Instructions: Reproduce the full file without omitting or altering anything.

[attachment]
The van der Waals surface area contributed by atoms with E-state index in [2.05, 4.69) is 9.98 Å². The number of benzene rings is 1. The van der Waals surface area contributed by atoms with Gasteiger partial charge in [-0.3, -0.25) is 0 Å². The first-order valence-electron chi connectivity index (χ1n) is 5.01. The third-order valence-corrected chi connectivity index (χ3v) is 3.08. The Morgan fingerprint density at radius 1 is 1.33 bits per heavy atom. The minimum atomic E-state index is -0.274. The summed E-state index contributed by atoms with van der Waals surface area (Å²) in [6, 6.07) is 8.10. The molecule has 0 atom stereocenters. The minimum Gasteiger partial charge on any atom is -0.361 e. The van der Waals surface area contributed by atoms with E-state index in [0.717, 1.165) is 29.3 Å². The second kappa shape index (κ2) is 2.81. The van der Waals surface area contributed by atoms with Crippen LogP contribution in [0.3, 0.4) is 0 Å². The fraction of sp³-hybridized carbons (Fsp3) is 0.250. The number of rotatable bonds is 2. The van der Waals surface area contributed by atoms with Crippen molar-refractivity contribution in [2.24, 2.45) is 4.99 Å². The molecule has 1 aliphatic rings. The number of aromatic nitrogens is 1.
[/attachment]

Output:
The van der Waals surface area contributed by atoms with E-state index in [2.05, 4.69) is 9.98 Å². The number of benzene rings is 1. The van der Waals surface area contributed by atoms with Gasteiger partial charge in [-0.3, -0.25) is 0 Å². The first-order valence-electron chi connectivity index (χ1n) is 5.01. The third-order valence-corrected chi connectivity index (χ3v) is 3.08. The Morgan fingerprint density at radius 1 is 1.33 bits per heavy atom. The minimum atomic E-state index is -0.274. The summed E-state index contributed by atoms with van der Waals surface area (Å²) in [6, 6.07) is 8.10. The molecule has 0 atom stereocenters. The minimum Gasteiger partial charge on any atom is -0.361 e. The van der Waals surface area contributed by atoms with E-state index in [0.717, 1.165) is 29.3 Å². The second kappa shape index (κ2) is 2.81. The van der Waals surface area contributed by atoms with Crippen LogP contribution in [0.3, 0.4) is 0 Å². The fraction of sp³-hybridized carbons (Fsp3) is 0.250. The number of rotatable bonds is 2. The van der Waals surface area contributed by atoms with Crippen molar-refractivity contribution in [2.24, 2.45) is 4.99 Å². The molecule has 1 aliphatic rings. The number of aromatic nitrogens is 1.